Usability and SEO: Use WordPress or Drupal as your site engine
Self-hosted blogging engines are a type of Content Management System. Which means that at its core, WordPress is an adaptable engine that can be tweaked or prodded into practically any shape and size—from media-centric designs like Teresacentric to I-don’t-know-how-to-classify-it sites like PaidContent.org.
Increasingly, as we work with clients on what they want their sites to do, we’re seeing concepts with community-oriented features that require a more robust system like drupal.
But the back-end functionality and the front-end presentation are not necessarily linked to one another. Just because you’re using WordPress doesn’t mean your site must necessarily look and feel like a blog.
I remember talking to an IT guy at Yahoo! hosting a while back, trying to get the information I needed to do a WordPress install for someone. He said, “WordPress? That’s a blogging thing. Why would you want to use that?”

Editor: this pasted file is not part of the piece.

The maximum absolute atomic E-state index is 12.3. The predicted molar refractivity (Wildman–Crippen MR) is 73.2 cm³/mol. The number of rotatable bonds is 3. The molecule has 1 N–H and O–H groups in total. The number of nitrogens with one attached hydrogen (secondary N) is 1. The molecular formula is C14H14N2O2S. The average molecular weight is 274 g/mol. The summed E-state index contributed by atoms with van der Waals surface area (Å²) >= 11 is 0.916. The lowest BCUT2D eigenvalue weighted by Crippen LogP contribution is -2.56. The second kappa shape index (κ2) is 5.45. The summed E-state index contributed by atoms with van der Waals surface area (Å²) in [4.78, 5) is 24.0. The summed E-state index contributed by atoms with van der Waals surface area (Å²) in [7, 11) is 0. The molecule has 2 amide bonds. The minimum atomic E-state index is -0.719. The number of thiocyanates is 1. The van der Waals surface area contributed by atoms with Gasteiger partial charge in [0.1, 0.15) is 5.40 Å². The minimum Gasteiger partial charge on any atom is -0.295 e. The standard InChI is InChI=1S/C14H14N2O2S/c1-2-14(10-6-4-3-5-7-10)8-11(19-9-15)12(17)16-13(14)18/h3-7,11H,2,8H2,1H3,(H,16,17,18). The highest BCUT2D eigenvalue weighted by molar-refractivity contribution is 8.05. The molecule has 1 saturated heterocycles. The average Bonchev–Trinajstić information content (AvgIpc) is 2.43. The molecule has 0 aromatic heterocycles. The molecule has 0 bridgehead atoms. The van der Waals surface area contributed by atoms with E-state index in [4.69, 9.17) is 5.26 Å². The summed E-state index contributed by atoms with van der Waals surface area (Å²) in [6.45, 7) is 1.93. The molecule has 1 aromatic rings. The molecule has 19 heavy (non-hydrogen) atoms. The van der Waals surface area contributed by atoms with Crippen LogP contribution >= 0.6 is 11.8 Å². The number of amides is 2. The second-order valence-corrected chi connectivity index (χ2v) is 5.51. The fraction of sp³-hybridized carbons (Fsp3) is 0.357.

To me, that’s like hearing a doctor go “screw this fancy x-ray thing, let’s open you up!”
We’ve been saying it from the beginning: the architecture and the content are two different things.
A few days ago DuctTape Marketing linked to a couple of places where you can buy premium WordPress themes. If you’ve got a WordPress install up and running, and you’d like to re-skin it so that it doesn’t look like a blog at first sight (maybe for your company home page), this is probably a good way to go. You still get the SEO benefits and back-end ease-of-use that comes with WordPress, but your web site doesn’t have to draw up immediate associations to the blogosphere simply because of the layout.
Of course, if you don’t have a WordPress install already, or you want something more robust with an engine like Drupal, you can opt for a custom site build.